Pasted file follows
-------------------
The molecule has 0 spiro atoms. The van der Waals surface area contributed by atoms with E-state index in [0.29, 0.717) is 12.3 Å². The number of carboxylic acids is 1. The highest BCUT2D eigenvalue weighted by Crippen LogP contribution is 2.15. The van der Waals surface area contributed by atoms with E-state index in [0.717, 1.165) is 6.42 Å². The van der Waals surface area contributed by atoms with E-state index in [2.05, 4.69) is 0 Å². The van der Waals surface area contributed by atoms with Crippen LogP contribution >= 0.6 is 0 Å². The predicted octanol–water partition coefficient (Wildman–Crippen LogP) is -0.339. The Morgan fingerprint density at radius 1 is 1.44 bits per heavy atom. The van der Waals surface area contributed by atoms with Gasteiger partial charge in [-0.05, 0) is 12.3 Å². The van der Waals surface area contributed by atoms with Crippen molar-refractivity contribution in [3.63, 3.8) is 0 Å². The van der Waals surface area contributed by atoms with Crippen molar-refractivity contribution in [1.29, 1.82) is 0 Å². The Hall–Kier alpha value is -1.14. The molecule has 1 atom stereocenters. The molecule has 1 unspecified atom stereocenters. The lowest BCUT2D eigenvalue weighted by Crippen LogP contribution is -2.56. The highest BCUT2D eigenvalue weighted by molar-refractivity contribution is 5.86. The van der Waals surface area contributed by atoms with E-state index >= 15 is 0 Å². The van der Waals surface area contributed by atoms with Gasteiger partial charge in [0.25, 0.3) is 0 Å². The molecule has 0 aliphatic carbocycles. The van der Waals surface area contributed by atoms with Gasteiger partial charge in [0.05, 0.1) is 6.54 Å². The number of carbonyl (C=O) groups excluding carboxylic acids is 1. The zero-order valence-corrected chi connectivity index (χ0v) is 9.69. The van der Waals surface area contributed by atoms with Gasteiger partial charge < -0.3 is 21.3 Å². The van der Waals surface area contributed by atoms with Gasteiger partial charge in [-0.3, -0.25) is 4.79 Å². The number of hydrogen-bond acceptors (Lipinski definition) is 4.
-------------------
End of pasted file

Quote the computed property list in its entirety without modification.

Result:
The molecule has 0 spiro atoms. The van der Waals surface area contributed by atoms with E-state index in [0.29, 0.717) is 12.3 Å². The number of carboxylic acids is 1. The highest BCUT2D eigenvalue weighted by Crippen LogP contribution is 2.15. The van der Waals surface area contributed by atoms with E-state index in [0.717, 1.165) is 6.42 Å². The van der Waals surface area contributed by atoms with E-state index in [2.05, 4.69) is 0 Å². The van der Waals surface area contributed by atoms with Crippen LogP contribution >= 0.6 is 0 Å². The predicted octanol–water partition coefficient (Wildman–Crippen LogP) is -0.339. The Morgan fingerprint density at radius 1 is 1.44 bits per heavy atom. The van der Waals surface area contributed by atoms with Gasteiger partial charge in [-0.05, 0) is 12.3 Å². The van der Waals surface area contributed by atoms with Crippen molar-refractivity contribution in [3.63, 3.8) is 0 Å². The van der Waals surface area contributed by atoms with Crippen molar-refractivity contribution in [1.29, 1.82) is 0 Å². The Hall–Kier alpha value is -1.14. The molecule has 1 atom stereocenters. The molecule has 1 unspecified atom stereocenters. The lowest BCUT2D eigenvalue weighted by Crippen LogP contribution is -2.56. The highest BCUT2D eigenvalue weighted by molar-refractivity contribution is 5.86. The van der Waals surface area contributed by atoms with E-state index >= 15 is 0 Å². The van der Waals surface area contributed by atoms with Gasteiger partial charge in [0.25, 0.3) is 0 Å². The molecule has 0 aliphatic carbocycles. The van der Waals surface area contributed by atoms with Gasteiger partial charge in [0.05, 0.1) is 6.54 Å². The number of carbonyl (C=O) groups excluding carboxylic acids is 1. The zero-order valence-corrected chi connectivity index (χ0v) is 9.69. The van der Waals surface area contributed by atoms with Gasteiger partial charge < -0.3 is 21.3 Å². The van der Waals surface area contributed by atoms with Gasteiger partial charge in [-0.3, -0.25) is 4.79 Å². The number of hydrogen-bond acceptors (Lipinski definition) is 4.